treatment by a loved one. From the point of view of the victim of this silent
treatment, social ostracism is the perception of being ignored by others in the
victimʼs presence.
Social Psychology
312

8. With regard to solving problems: Are groups better than individuals, or are
individuals better than groups?
Groups are more effective in processing information than are the individual
members of the group, perhaps because they use transactive memory systems,
by which each member may recall different things so that the group can
produce a more complete memory then any one member can. Groups do not
usually perform better than their very best individual member, but recent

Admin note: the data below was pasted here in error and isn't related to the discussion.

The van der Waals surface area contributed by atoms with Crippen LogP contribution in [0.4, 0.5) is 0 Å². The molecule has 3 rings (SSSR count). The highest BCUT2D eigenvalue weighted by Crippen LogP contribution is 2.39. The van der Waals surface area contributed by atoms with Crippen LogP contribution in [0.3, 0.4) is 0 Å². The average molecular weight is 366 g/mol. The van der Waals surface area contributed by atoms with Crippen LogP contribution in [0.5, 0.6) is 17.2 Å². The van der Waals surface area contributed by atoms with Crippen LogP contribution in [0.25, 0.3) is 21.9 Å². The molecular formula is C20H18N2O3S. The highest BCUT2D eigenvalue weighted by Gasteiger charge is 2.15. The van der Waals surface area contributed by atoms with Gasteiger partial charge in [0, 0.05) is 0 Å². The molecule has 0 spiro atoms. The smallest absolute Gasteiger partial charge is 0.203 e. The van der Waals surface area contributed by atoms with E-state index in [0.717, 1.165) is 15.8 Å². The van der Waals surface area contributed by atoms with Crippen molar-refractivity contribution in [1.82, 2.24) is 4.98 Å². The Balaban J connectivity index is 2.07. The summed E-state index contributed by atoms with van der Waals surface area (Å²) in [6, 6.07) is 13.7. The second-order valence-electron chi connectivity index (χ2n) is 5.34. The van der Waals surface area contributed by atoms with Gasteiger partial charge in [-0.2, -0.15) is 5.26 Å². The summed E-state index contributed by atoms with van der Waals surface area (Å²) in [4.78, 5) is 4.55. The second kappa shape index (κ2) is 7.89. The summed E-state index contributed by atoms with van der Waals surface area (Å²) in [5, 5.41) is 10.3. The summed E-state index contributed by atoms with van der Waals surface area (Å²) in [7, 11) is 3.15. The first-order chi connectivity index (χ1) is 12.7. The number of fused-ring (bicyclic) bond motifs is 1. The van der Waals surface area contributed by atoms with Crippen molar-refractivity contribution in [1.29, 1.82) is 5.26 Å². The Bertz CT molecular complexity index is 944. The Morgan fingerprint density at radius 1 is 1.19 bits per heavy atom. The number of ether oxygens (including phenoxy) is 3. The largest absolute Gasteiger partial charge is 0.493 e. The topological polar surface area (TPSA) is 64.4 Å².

work has shown that groups may be superior when dealing with complex
problems, because they have more resources and can be more creative than
can individuals. In one study, three-, four-, and ¬ve-person groups solved the
problems more quickly and produced more complex solutions to the problems
than the best individual member. So, when problems are really intellectually
challenging, groups do better than the best member working alone.
9. What are hidden pro¬les, and what effects do they have on group decision
making?
“Hidden pro¬les” refers to a situation in which the groupʼs task is to pick the
best alternative”say, the best job applicant”but the relevant information
to make this choice is distributed among the group members such that no
one member has enough information to make the right choice alone. It